Fresnel calculated the reflection and transmission coefficients for light waves from a dielectric boundary, using the simple physics of boundary conditions during early nineteenth century, well before Maxwell formulated his wave equation. One can find the derivations in most basic optics texts [6]. One can derive the π phase shift with simpler math using the principle of conservation of energy [see section 3.3 in ref. 5].


Implications: Can “indivisible single photon”, if existed, could generate superposition effect?

In the video experiment depicted in Fig.2.2.1, we deliberately, but separately, blocked the beams coming out of M1 or M2, one at a time, to observe the need for the simultaneous presence of the two signals on the beam combiner (BC) from the opposite sides. When the MZI beams remain un-blocked, the two beams from the two output ports, projected on a screen, keeps oscillating between bright and dark. However, when either one of the two beams is blocked, the BC becomes a stable 50% beam splitter. The screen shows two equally bright and steady spots (not shown in the Fig.2.2.1).

Figure 2.2.1.

[Video online] Mechanically blocking any one of the two incident beams on the beam combiner from the opposite sides converts the beam combiner into a regular 50/50 beam splitter. Blocking destroys the emergence of the superposition effect; which is its capability to re-direct 100% of the energy out of the two beams into one of the selected direction, depending upon the phase condition, as the mirror M1 keeps scanning (see Fig.2.1.2).


Now, let us discuss the question raised in the section heading. Can a single photon interfere all by itself? Our classical superposition experiments clearly demonstrates that the two opposing beams must be simultaneously present on the beam combiner (BC) from the opposite sides to generate the superposition effect. Obviously, a single “indivisible photon” can stimulate the BC only from one side or the other. We have demonstrated that under such condition the BC behaves as a regular beam splitter without the capability of generating any superposition effect. There is nothing quantum mechanical at all in this experiment. Accordingly, one is forced to conclude that EM waves are Maxwellian classical waves. Would reduction of the intensity of the incident beam to extremely low level change the observed outcome? If it does, one has to postulate that the properties of EM waves dramatically change at very low intensity!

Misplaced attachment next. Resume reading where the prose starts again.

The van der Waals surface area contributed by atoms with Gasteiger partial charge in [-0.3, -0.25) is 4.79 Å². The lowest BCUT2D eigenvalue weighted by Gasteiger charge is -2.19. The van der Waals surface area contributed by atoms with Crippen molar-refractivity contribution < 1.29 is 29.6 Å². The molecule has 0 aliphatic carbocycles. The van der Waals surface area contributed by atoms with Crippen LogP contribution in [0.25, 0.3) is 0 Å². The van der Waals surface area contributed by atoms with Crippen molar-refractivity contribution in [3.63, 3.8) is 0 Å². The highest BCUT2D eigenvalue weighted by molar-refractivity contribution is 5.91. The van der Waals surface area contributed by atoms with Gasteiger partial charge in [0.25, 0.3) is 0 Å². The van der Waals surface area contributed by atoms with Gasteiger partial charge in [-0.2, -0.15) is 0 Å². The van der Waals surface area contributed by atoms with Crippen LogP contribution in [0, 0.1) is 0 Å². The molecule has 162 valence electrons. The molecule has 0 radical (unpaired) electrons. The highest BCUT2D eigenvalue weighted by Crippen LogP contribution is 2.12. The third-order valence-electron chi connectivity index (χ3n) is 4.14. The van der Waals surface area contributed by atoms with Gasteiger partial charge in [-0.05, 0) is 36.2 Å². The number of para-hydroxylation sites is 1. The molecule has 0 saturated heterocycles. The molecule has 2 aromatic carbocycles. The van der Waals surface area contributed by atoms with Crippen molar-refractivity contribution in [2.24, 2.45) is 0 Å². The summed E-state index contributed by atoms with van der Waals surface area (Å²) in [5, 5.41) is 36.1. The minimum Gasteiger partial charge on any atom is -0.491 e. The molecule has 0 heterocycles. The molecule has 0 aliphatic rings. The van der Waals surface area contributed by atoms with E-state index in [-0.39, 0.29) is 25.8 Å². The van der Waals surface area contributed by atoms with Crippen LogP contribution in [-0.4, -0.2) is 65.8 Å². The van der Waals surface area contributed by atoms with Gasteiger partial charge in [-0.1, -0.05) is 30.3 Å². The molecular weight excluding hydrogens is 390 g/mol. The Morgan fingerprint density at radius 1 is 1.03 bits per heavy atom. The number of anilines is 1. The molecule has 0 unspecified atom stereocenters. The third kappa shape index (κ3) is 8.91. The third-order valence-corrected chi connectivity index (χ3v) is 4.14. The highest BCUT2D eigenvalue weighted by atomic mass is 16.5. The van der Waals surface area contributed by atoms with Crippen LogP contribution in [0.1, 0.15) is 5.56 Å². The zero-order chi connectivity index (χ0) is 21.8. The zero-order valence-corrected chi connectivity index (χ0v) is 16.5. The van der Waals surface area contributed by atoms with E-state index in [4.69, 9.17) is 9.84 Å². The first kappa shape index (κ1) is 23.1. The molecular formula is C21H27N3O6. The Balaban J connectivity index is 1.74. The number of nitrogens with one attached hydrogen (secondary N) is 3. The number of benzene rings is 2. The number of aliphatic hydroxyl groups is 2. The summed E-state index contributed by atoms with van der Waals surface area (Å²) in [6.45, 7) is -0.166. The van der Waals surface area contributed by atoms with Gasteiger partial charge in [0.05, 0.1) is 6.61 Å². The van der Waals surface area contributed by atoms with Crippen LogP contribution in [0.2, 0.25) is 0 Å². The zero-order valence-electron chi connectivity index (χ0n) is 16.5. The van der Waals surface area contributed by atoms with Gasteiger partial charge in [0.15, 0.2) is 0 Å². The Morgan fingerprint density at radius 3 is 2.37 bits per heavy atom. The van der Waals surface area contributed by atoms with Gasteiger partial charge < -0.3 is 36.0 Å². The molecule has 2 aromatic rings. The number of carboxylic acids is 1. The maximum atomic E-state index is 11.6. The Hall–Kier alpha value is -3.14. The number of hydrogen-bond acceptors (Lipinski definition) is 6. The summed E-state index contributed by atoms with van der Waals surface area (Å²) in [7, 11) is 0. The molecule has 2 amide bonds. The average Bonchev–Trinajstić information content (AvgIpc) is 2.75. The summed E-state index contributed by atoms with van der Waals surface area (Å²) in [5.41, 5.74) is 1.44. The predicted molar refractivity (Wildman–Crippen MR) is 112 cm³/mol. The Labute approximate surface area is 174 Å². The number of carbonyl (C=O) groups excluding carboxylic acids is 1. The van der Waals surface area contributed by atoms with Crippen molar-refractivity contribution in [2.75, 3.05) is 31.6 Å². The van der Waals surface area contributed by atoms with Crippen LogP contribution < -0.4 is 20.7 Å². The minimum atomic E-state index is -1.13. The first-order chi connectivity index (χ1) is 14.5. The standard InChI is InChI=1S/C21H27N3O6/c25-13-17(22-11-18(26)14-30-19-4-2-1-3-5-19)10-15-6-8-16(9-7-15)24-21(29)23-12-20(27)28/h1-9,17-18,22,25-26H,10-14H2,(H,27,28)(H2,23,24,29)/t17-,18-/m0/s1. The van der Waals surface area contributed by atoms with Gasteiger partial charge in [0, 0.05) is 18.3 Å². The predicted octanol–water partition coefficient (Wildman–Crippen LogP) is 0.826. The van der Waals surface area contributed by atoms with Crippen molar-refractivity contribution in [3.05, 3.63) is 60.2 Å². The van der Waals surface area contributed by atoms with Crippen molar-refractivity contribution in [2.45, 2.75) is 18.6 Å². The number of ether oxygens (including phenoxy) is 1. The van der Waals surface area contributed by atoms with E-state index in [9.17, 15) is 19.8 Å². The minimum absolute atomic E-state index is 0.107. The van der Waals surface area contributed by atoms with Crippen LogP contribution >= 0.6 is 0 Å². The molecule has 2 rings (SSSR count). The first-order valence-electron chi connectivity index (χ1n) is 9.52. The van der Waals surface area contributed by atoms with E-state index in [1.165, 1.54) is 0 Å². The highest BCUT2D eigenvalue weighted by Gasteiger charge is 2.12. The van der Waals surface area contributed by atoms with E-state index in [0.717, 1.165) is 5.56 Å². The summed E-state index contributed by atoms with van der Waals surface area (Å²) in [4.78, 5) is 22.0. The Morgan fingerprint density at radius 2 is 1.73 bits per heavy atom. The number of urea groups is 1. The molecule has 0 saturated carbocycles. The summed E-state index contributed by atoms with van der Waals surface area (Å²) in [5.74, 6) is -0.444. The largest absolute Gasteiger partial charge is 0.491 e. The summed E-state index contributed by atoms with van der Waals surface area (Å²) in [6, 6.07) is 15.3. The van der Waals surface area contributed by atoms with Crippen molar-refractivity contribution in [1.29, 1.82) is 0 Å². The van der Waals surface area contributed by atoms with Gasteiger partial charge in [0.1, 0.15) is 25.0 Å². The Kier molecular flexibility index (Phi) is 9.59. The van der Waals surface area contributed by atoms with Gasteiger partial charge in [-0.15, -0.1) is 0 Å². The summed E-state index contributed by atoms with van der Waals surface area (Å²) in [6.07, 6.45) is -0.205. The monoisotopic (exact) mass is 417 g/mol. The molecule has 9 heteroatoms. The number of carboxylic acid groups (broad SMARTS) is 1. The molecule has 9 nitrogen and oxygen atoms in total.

The experiment in the next section uses non-collinear beams in the same MZI, which makes the BC behave as a regular beam splitter even when both the beams are present at an angle. Intensity variation can be registered as spatial fringes, but external to the MZI with some detector array. Since most detector arrays are quantum mechanical, one would notice discreteness in the registered signal. However, this is not due to light being “indivisible quanta” in its propagation; but because the photoelectrons in all materials are bound quantum mechanically with characteristic dipolar resonance frequency v requiring absorption of specific “quantum cupful” of energy hv [6].



Traditionally, we have been using interferometers in fringe mode where the Poynting vectors of the two superposed beams are at an angle, as in Fig.3.1. The two beams, propagating at an angle out of the beam combiner, are superposed on the plane of the detector as E(t, r). This can be represented by the summation of the two plane wave amplitudes with linear relative temporal delay τ, where the reflected wave is 00003_PSISDG10452_104521C_page_4_2.jpg and the transmitted wave is a2t exp[i2πvt]. In the absence of any detector, the two beams will cross propagate through each other completely unperturbed by each other as if they have never experienced each other; even though we present them as a summation:


Figure 3.1.

Left diagram: A typical Mach-Zehnder interferometer in fringe-mode where the two beams are combined on a beam combiner (BC) at an angle such that the respective beam Poynting vectors are at an angle. Under this condition, fringes can be made visible by a detector array (middle diagram). Right diagram: Enlarged ray diagram on the BC underscoring that there is a π phase shift for “external reflection ”, well known from classical electromagnetism. This π phase shift is of critical importance in tracking the exact fringe location when they are to be numbered properly for precision interferometry [1]. See fig. 1.3 in ref.5.


When one inserts a detector array in the desired plane, the molecular complexes will experience simultaneous dipolar amplitude stimulations induced by both the fields. We represent this stimulation (light-detector interaction) by χ(v)E(t,z), where χ(v) represents the linear dipolar polarizability of the detector materials, sensitive to the allowed quantum mechanical vibration frequency v for the bound electrons in the detector. The detector responsivities are frequency sensitive.